‘However many times I tried fishing with spinning and net, I caught nothing. I am now having to buy fish at shops, and many of us anglers fear that fish will die out in such shallow water’, bemoaned local fishermen Alexander Chigmarev.

Consequences / Re: Wildfires
« on: August 27, 2019, 06:46:03 PM »
Other than CO2 increase isn't any other feedback associated with forest fires captured by the land use sub models


Policy and solutions / Re: Oil and Gas Issues
« on: August 26, 2019, 05:55:43 PM »
You are not "causing" volatiles with mixing of the incoming liquid unless it's a stratified tank. You are displacing the vapor with the added liquid and have a bad vapor recovery system.

Consequences / Re: Hurricane Season 2019
« on: August 26, 2019, 05:48:04 PM »
Next at a coast near you...

Trump Reportedly Discussed Nuking Hurricanes Headed To The United States

Axios reported Sunday that President Donald Trump suggested “multiple times” that Homeland and national security officials explore using nuclear bombs to stop hurricanes from striking the United States.

During one hurricane briefing at the White House, Trump responded: “I got it. Why don’t we nuke them?” according to an unnamed source who was present, Axios reported. “We drop a bomb inside the eye of the hurricane and it disrupts it. Why can’t we do that?”

Consequences / Re: Wildfires
« on: August 26, 2019, 05:42:26 PM »
The propaganda is taking hold


An airplane pilot who declined to give his name accused space agency scientists in the United States of releasing doctored satellite photos of the Amazon.

“There is so much sensationalism. The images of Nasa — that show fire — are manipulated,” the pilot said. “I have been flying since Monday and have not seen anything.”

Science / Re: 2019 Mauna Loa CO2 levels
« on: August 25, 2019, 03:28:52 AM »
Yeap.... planet on fire...another positive feedback loop... yay...

Science / Re: 2019 Mauna Loa CO2 levels
« on: August 24, 2019, 10:07:10 PM »
Although the exact quantities are difficult to calculate, scientists estimate that wildfires emitted about 8 billion tons of CO2 per year for the past 20 years.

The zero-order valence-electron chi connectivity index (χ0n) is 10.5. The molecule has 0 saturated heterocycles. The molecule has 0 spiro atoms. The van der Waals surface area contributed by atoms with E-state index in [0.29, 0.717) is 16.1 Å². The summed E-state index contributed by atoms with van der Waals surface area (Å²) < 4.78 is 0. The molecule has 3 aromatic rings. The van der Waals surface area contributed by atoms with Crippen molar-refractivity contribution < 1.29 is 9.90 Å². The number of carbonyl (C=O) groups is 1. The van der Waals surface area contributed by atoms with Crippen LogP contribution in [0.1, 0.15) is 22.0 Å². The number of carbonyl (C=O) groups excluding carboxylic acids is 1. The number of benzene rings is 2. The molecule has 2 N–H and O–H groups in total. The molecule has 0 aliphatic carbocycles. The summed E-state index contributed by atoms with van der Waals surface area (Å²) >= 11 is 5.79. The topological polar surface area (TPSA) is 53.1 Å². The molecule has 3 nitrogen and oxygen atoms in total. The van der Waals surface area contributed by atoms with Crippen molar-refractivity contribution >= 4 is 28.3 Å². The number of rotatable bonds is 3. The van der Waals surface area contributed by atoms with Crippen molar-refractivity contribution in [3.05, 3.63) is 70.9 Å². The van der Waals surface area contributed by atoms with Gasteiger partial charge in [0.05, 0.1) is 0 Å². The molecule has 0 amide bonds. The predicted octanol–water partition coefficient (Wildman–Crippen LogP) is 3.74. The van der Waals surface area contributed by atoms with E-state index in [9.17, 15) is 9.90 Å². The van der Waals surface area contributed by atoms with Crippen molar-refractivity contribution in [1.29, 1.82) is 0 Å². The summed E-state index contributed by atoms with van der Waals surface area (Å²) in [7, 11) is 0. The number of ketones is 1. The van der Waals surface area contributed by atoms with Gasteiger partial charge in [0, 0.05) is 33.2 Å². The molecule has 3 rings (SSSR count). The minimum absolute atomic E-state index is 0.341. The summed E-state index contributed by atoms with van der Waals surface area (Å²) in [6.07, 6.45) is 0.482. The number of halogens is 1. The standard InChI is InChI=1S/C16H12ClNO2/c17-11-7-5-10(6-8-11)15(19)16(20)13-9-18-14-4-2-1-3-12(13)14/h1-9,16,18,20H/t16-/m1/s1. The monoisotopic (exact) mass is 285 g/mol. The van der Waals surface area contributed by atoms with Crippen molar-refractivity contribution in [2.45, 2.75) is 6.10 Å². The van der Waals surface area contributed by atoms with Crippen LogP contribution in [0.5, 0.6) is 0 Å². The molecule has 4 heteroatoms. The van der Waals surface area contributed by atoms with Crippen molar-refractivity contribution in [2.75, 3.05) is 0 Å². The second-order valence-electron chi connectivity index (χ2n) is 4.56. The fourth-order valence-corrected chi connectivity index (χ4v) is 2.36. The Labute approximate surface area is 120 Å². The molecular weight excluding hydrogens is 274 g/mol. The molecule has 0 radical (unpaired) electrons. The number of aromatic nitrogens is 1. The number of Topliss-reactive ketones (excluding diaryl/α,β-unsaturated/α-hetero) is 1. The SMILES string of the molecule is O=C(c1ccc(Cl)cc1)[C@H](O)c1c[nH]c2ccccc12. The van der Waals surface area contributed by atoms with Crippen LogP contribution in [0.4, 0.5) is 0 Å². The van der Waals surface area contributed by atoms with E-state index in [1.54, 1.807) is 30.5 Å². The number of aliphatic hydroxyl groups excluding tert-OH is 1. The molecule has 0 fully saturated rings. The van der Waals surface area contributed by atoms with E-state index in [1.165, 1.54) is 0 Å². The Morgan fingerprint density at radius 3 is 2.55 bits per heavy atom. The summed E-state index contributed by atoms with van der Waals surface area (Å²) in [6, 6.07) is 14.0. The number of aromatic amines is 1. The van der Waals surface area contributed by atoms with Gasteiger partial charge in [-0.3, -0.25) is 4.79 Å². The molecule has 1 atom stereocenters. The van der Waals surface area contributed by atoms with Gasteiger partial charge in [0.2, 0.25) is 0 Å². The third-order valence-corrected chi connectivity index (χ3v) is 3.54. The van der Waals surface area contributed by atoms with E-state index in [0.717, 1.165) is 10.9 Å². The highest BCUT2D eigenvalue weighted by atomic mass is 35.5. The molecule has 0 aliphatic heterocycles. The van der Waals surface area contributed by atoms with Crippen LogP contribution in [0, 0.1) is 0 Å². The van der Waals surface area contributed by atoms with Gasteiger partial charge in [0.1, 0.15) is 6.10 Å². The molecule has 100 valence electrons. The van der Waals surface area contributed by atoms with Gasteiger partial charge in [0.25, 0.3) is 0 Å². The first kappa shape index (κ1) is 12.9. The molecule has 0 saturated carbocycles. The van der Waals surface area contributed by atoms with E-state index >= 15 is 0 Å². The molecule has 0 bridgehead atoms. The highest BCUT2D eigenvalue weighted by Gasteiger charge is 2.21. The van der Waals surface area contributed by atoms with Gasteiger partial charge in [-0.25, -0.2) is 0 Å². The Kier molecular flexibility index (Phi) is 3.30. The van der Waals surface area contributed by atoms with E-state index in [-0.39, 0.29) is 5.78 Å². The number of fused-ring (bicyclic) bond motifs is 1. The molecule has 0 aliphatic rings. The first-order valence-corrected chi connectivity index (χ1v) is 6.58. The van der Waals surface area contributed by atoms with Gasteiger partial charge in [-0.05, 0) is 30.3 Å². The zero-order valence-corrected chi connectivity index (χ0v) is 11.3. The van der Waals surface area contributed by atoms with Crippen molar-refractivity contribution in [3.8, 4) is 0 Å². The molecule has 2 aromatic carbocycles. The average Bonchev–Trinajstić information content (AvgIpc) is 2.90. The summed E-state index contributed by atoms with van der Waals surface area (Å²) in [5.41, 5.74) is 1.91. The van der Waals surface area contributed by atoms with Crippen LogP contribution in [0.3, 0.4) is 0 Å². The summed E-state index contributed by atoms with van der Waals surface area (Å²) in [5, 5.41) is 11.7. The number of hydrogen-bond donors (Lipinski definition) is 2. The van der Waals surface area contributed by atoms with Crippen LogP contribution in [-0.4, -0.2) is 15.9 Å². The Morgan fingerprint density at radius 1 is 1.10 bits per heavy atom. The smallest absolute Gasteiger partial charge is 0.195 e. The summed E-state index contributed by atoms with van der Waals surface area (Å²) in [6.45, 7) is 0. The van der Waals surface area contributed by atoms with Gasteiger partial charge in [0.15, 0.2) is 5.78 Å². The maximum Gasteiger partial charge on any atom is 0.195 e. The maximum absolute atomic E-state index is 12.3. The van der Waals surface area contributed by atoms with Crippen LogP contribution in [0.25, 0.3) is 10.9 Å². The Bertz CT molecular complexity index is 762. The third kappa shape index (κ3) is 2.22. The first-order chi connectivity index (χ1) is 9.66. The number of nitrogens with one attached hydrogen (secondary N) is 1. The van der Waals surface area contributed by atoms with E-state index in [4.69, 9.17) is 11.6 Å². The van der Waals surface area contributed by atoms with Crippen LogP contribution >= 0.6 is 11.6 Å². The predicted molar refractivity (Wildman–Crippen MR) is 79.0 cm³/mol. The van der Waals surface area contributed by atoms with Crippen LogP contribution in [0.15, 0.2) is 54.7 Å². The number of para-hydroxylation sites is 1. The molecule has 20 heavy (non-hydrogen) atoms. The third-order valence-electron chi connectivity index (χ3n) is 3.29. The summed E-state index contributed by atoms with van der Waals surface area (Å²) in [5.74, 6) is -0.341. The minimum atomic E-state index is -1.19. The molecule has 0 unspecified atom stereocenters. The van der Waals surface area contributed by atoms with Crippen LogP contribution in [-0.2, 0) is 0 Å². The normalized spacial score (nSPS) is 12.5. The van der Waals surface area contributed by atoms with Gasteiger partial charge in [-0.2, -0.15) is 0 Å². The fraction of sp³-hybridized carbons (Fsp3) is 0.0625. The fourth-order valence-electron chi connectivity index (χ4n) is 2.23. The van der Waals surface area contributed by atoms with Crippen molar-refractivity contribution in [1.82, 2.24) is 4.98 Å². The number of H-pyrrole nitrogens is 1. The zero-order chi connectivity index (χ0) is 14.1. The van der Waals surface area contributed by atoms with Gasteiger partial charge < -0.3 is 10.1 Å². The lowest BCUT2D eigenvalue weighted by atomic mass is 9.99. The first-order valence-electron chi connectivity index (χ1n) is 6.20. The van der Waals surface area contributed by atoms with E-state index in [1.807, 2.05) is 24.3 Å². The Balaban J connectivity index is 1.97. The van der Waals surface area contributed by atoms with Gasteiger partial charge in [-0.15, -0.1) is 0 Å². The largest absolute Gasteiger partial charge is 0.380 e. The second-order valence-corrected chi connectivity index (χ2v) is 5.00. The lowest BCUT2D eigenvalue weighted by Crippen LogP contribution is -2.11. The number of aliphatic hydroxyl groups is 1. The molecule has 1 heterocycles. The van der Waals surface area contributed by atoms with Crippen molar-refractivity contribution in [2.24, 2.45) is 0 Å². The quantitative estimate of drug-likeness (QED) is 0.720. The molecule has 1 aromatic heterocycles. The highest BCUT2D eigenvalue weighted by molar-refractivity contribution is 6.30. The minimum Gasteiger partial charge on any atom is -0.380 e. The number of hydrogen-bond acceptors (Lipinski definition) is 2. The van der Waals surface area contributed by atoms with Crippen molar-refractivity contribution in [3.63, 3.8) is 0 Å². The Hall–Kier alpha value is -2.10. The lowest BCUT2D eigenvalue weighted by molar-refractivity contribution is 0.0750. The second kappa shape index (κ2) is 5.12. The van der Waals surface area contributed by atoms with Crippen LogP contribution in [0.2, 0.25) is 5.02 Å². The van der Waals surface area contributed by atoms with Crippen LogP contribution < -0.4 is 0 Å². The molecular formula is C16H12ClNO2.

How Wildfires Can Affect Climate Change (and Vice Versa) | ...

Science / Re: 2019 Mauna Loa CO2 levels
« on: August 24, 2019, 03:59:13 PM »
Every year there about 40 gigatons of CO2 emitted.

Science / Re: 2019 Mauna Loa CO2 levels
« on: August 24, 2019, 01:57:14 PM »
There about 3 million gigatons of CO2 in our atmosphere ( multiplied weight of atmosphere by 400 ppm and corrected for MW very roughly ). The forest fires in amazon released 228 megatons so far this year ( ), so roughly for a well mixed system and order of magnitude 30 micro ppm.

Arctic sea ice / Re: Global sea ice area and extent data
« on: August 24, 2019, 01:47:56 PM »
One GAC away from lowest false minimum?

Greenland and Arctic Circle / Re: The Nares Strait thread
« on: August 23, 2019, 11:53:52 PM »
Woe wawes ...

And fro the navele doun al covered was / With wawes grene, and brighte as any glas.

The scientific method is the same regardless the phenomena. However it might be too late to define baseline and departure from baseline for a lot of ecosystems as they are changing rapidly.

Arctic sea ice / Re: Are you hoping to witness a BOE?
« on: August 23, 2019, 04:46:34 PM »
I'm curious why so many ppl want a BOE as soon as possible.
Equating hopes and things to want. I might want a way to travel by a vehicle that's not using any fossil fuels in all it's lifetime, but there's no hope I could afford it LOL.

Here ya go ...  8)

Don't think its on topic but here you go: I do not think that there is a mode of locomotion today that will not use _any_ FF in all its lifetime.... Even with your two feet... So the bar is placed _quite_ high...

Consequences / Re: Qué se ficieron ?
« on: August 23, 2019, 04:43:46 PM »
He has three kids so the math is probably wrong.  ::)

Good thing that the children of these type of men rarely rise to the levels of their fathers IQ and capability (look at trump's)

The rest / Re: Peak Oil and Climate Change
« on: August 23, 2019, 03:46:50 PM »
World without US and Canada has already peaked....

Unfortunately the changes are faster than we can study them...